Fresh twist in Fredrics v Scott case

Harassment judgment set aside, but lecturer may still see day in court. Melanie Newman reports

An academic’s conviction for harassing his former vice-chancellor via a website has been set aside, meaning that he could face a new trial.

Howard Fredrics, a former senior lecturer of music at Kingston University, was convicted in December 2009 of harassing Sir Peter Scott, Kingston’s vice-chancellor, by posting critical messages on a website the lecturer had set up,

Dr Fredrics was found guilty in his absence by Kingston Magistrates’ Court, having failed to appear for the hearing owing to ill health. A warrant was also issued for his arrest.

Judith Jewell, chairman of the bench, said: “We believe the course of conduct he pursued in setting up this website was intended to harass Sir Peter Scott...he ought to have known that such actions would amount to harassment.”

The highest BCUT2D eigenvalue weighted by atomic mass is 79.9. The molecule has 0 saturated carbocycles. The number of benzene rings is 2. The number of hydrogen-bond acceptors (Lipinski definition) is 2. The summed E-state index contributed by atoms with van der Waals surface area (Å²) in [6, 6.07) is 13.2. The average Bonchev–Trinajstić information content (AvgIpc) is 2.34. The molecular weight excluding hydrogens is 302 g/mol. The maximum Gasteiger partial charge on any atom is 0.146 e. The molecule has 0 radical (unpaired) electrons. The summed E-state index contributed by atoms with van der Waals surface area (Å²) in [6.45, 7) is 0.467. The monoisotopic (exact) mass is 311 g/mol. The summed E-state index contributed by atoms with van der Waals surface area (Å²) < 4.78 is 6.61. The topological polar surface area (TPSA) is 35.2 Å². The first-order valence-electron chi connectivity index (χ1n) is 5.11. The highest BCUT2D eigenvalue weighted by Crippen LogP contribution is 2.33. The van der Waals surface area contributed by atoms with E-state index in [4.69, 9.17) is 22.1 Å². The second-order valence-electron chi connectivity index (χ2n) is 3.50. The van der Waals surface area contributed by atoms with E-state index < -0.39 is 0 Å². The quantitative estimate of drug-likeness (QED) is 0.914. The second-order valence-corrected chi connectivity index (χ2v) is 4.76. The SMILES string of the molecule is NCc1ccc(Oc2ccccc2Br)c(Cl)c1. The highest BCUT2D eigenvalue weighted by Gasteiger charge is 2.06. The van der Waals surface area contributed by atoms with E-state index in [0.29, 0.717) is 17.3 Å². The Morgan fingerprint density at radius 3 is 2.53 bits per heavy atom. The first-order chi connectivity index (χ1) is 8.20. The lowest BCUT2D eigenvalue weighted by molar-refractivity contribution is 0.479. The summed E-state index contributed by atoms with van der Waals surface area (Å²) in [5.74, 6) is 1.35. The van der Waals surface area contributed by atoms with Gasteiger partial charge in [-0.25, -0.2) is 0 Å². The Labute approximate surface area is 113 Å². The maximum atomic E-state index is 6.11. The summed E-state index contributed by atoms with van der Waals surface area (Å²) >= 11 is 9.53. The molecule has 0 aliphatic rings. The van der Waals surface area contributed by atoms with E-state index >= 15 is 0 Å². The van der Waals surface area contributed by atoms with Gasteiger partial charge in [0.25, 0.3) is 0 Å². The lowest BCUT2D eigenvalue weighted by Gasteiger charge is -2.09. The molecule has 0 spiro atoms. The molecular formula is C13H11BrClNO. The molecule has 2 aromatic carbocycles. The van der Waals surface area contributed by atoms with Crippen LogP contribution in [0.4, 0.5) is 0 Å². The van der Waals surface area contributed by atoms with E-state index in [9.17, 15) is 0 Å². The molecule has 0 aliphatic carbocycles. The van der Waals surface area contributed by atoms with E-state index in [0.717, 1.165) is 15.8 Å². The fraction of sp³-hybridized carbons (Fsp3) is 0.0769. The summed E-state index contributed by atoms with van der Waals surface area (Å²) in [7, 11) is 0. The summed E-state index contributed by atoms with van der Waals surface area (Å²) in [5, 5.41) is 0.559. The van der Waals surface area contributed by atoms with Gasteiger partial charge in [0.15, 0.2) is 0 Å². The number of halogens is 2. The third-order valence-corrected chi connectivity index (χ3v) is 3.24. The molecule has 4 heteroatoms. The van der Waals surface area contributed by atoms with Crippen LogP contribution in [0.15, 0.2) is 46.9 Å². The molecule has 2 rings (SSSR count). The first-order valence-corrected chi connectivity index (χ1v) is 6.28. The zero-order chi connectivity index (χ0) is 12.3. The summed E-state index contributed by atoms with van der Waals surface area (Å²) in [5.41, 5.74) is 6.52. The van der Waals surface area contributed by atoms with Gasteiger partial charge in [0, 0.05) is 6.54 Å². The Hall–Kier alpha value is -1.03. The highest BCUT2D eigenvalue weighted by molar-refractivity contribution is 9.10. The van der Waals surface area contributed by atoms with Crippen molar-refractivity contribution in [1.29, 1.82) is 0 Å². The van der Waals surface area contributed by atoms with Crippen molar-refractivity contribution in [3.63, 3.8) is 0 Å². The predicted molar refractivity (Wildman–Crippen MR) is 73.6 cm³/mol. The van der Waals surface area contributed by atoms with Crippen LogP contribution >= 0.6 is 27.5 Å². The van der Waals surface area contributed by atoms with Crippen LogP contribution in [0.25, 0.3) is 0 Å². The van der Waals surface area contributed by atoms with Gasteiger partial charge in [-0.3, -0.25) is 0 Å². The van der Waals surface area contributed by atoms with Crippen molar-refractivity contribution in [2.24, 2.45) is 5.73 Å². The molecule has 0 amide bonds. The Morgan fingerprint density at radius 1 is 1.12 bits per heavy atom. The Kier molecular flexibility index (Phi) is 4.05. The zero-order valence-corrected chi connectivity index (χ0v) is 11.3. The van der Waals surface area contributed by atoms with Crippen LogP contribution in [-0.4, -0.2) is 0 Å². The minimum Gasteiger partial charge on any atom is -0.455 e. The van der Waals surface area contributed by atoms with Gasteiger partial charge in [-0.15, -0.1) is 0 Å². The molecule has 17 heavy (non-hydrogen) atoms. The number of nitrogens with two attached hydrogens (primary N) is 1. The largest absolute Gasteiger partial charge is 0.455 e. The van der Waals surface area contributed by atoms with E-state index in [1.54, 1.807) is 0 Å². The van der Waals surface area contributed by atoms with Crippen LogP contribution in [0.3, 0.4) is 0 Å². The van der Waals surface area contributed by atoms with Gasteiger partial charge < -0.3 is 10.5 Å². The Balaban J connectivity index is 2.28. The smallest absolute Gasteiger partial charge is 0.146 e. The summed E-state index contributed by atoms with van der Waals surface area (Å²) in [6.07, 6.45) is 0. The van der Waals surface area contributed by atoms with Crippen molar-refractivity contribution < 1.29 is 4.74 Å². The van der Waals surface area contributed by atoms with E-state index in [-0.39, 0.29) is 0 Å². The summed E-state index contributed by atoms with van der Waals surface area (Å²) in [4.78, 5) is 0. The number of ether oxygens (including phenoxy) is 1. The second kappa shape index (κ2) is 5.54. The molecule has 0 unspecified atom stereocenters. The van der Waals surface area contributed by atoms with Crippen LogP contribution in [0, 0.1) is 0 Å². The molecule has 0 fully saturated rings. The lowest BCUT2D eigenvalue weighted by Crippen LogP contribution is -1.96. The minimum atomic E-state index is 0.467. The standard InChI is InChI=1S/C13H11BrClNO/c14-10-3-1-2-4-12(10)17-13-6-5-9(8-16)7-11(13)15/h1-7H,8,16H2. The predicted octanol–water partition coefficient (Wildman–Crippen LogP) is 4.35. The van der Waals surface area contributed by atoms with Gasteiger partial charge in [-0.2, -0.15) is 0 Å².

As well as criticising the vice-chancellor, Dr Fredrics had used the site to expose controversial practices at Kingston.

In 2008, he posted a recording of lecturers pressurising students to inflate their National Student Survey responses.

Dr Fredrics’ barrister, Richard Thomas of Doughty Street Chambers, argued that the lecturer was denied the right to a fair trial with legal representation because the court would not agree to postpone the case until Dr Fredrics was well enough to attend.

He also said that the prosecution was an “unjustified interference” with Dr Fredrics’ right to free expression.

On 23 April, the court set aside both the conviction and the arrest warrant on the grounds that the trial should not have gone ahead without the academic being present.

A directions hearing on 14 May will decide how to proceed with both the harassment charge and an outstanding offence under the Public Order Act, which relates to a chance encounter between Sir Peter and Dr Fredrics in Kingston.

The academic is accused of “threatening behaviour” towards the vice-chancellor.

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